Rep. Smucker: If Dems’ $1.9T bill is a stimulus, where are the jobs?
WASHINGTON–Rep. Smucker appeared before the House Committee on Rules to discuss the Democrats’ $1.9 trillion Pelosi Payoff that neither crushes Covid nor creates any jobs. To watch his remarks, click here.
The following is a transcript of his remarks as delivered:
Thank you, Ranking Member Cole. As a new member of the Ways and Means Committee, it’s certainly an honor for me to come before the Rules Committee representing the Republican Members and Republican Leader Brady. We’ve heard much about the Democrats’ choice to “go it alone” on this bill, and it’s unfortunate because in so doing they’ve lost sense of the priorities that brought us together in the past.
We all agree that we have to crush this virus, we agree that schools need to reopen, and we agree that helping people return to the workplace is critically important.
Yet, the bill before us today isn’t a stimulus. If it is, then where are the jobs?
I join my Republican colleagues on the House Committee on Ways and Means to ask the Biden Administration for an estimate of how many jobs their proposed $2 trillion package would create.
Weeks later, here we are in the Rules Committee barreling towards passage of this bill, and still no answer. In fact, I worry that we do have an answer. Not in words, but in actions. As part of his first several Executive Orders, President Biden cancelled the Keystone Pipeline eliminating 11,000 jobs.
His Executive Order ending oil and gas leasing on federal lands will eliminate another 120,0000 jobs by 2025.
On top of this, Democrats’ efforts to mandate pay for small businesses would eliminate 1.4 million jobs according to CBO.
Fortunately, the Senate Parliamentarian may prevent that from happening in this bill.
It’s one thing to provide relief to families that need it, but it’s another thing altogether to empower Washington to kill jobs in our rural communities.
Since January of last year, the federal government has spent approximately $3.5 trillion to provide assistance to families, to health care providers, schools, and our communities. Those bills were bipartisan. Republicans supported aid where it was needed, and we continue to support aid where it is needed.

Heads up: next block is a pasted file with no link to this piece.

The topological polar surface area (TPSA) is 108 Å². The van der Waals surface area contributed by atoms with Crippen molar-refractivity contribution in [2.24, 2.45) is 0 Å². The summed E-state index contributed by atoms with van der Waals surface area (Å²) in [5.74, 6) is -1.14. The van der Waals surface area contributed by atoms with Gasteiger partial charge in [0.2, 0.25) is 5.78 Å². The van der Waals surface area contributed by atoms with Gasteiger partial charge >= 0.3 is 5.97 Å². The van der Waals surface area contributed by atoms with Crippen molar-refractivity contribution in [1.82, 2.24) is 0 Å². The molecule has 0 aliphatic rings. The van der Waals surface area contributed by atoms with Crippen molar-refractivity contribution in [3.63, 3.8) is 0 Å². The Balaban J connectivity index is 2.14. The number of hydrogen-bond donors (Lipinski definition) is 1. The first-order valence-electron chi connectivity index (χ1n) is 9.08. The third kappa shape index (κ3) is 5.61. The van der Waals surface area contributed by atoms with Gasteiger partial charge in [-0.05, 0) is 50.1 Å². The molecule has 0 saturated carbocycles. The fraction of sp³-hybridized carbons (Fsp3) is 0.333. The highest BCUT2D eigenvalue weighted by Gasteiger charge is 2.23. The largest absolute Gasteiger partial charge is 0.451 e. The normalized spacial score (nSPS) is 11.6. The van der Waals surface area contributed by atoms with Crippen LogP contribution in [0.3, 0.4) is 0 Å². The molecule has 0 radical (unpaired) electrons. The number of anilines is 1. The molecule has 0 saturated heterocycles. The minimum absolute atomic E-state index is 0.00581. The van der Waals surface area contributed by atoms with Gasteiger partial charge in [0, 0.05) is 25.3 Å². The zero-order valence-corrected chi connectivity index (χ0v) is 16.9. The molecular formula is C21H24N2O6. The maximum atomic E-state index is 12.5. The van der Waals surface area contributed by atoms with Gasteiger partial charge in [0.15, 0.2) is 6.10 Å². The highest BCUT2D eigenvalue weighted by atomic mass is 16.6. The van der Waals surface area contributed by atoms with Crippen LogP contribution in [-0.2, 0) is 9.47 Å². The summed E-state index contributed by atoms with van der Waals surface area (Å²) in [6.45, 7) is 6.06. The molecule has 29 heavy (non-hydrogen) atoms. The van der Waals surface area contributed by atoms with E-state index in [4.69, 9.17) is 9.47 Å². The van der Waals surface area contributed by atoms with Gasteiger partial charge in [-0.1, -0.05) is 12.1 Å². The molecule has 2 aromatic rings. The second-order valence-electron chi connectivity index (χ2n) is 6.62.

Sadly, Democrats have opposed any targeting that would have made this bill work better. In the Ways and Means Committee, they opposed any amendment that we offered that would have improved outcomes for poor families, unemployed workers, and struggling industries. This bill just simply sends money to places where it doesn’t need to go.
Ways and Means Republicans released an analysis that found that there’s still $46 billion – nearly one third – remaining in the total $150 billion Coronavirus Relief Fund that had been provided to state and local governments to deal with the pandemic.
Yet, Democrats think that we should run ahead and pass another $350 billion for state and local governments.
Another example: We want to help Americans who have been without work and want to get back to work.
I offered an amendment to encourage employers to hire long-term unemployed individuals–a good idea we should all agree on, I would think. Democrats rejected that amendment.
My Republican colleagues on the Committee offered amendments to ensure money to support kids in poverty would be distributed equitably. Democrats said no to that one as well.
Democrats rejected amendments to protect Americans from fraud, amendments making it easier for small businesses to open safely.
They rejected taking money from unnecessary policies and putting it towards distribution of the vaccines.
They even rejected an amendment ensuring that the victims of domestic abuse don’t have to go through their former abusers to get their checks.
Look, I respect my Democrat colleagues, I believe that we can provide support for American families, but I believe we should be doing this–and could be doing this–together. But Democrats have chosen a process that excludes reasonable fixes that have been offered by Republicans.
I urge my colleagues: rethink your approach. Do a bill that we can all agree on. It’s not too late to do that.
Do a bill that crushes the virus and creates jobs. We will certainly work with you given the opportunity, but the question is: will you work with us?